The canonization of Saint Patrick Urich
By the time you read this, Patrick Urich will have been hired as the new city manager for the City of Peoria. It’s a done deal. You don’t think that when he announced he was leaving his post as Peoria County Administrator without already having a job officially lined up that he didn’t have a job unofficially lined up, did you?
In fact, the City Council is so convinced that Urich is the person for the job, they didn’t even bother with a formal search. They just decided to set up interviews with him. Well, who needs transparency in government anyway? It just gets in the way.
To listen to his supporters, Urich is nothing short of Saint Patrick, an administrator with divine powers not possessed by any City of Peoria administrator, ever. They say that the council is well-run compared to the city. The reality is that the city is responsible for fixing problems the county does not face, at least not to the same extent.
City managers are hired to be fired in Peoria. That says more about how city government is structured compared to the county. County Board members are elected in a partisan vote, and the party that wins the most seats gets to elect the board chairman. The chairman, in turn, puts who he wants on choice committees. In other words, someone elected is in charge. The administrator clearly knows that which members’ agendas are most important.
In the city, we have non-partisan races. The majority is elected directly by voters, but then, so are five other city council members. The city manager has to constantly be able to count to six (out of 11 city council members) and sometimes that’s not easy to do. It’s complicated by the fact that the administrator is almost always brought in from the outside to manage departments headed by people who also themselves have allies on the council. The result is unhappy voters who want someone to blame, and council members make scapegoats out of city managers who implement one lousy decision after another.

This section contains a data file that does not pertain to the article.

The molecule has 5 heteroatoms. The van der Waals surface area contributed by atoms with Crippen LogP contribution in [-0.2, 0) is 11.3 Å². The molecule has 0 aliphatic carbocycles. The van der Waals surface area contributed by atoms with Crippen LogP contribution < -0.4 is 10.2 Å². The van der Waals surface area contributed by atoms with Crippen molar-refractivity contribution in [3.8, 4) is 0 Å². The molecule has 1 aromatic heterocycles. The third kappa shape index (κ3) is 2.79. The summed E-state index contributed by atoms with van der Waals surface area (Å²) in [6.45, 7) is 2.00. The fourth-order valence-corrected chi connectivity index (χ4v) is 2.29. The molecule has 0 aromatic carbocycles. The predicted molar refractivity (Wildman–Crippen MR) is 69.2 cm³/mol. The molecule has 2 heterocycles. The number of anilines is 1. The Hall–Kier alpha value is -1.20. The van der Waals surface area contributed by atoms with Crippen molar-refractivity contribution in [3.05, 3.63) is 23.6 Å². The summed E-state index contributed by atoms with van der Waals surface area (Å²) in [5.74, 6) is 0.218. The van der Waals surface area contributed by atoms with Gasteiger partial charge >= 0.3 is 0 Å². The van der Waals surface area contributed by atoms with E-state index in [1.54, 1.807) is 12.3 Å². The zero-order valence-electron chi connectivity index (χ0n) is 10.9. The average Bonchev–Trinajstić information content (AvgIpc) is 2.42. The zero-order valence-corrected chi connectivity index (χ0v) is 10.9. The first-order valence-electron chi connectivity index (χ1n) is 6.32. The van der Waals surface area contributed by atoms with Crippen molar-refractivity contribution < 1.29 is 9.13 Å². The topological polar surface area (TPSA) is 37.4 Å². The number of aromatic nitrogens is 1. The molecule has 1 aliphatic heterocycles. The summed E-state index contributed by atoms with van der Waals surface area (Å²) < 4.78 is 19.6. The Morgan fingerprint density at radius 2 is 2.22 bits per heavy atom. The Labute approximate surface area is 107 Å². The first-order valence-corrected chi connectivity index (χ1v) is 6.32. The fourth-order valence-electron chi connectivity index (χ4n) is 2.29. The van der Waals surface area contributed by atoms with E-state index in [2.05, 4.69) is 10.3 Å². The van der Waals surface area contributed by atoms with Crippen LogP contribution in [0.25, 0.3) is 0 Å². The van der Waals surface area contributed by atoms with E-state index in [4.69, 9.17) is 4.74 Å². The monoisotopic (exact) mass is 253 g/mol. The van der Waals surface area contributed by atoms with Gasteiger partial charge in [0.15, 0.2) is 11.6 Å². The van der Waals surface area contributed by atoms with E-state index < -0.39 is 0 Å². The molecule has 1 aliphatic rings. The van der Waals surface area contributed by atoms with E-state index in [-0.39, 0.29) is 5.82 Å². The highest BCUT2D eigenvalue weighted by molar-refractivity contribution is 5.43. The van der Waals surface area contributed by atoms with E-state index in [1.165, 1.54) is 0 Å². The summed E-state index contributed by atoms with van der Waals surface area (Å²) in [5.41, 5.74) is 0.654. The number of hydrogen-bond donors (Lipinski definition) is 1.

The City of Peoria is going to have the exact same problems with Urich as city manager as it did with Scott Moore. The bad budget will be there, as was as all that debt from three decades of TIF district addiction.
Ch-ch-changes at District 150?
With law firm Hodges, Loizzi, Eisenhammer, Rodick & Kohn opening an office in Peoria, it would not surprise me to see Peoria School District 150 dumping Kavanagh, Scully, Sudow, White in favor of the new guys. Heading up this new office will be Elizabeth Jensen, who used to be counsel with District 150 when she was with Kavanaugh, Scully, Sudow, and White.
I was disappointed in how local media covered the debate of the state legislature’s vote to end the death penalty in Illinois. The coverage read like press releases from local district attorney’s offices. This is a complex issue, with valid points to be made on both sides of the debate. But everything coming out of local television sounded like an exhortation to viewers to call their state legislators to complain about this assault to democracy. The coverage of the tax increase was not much better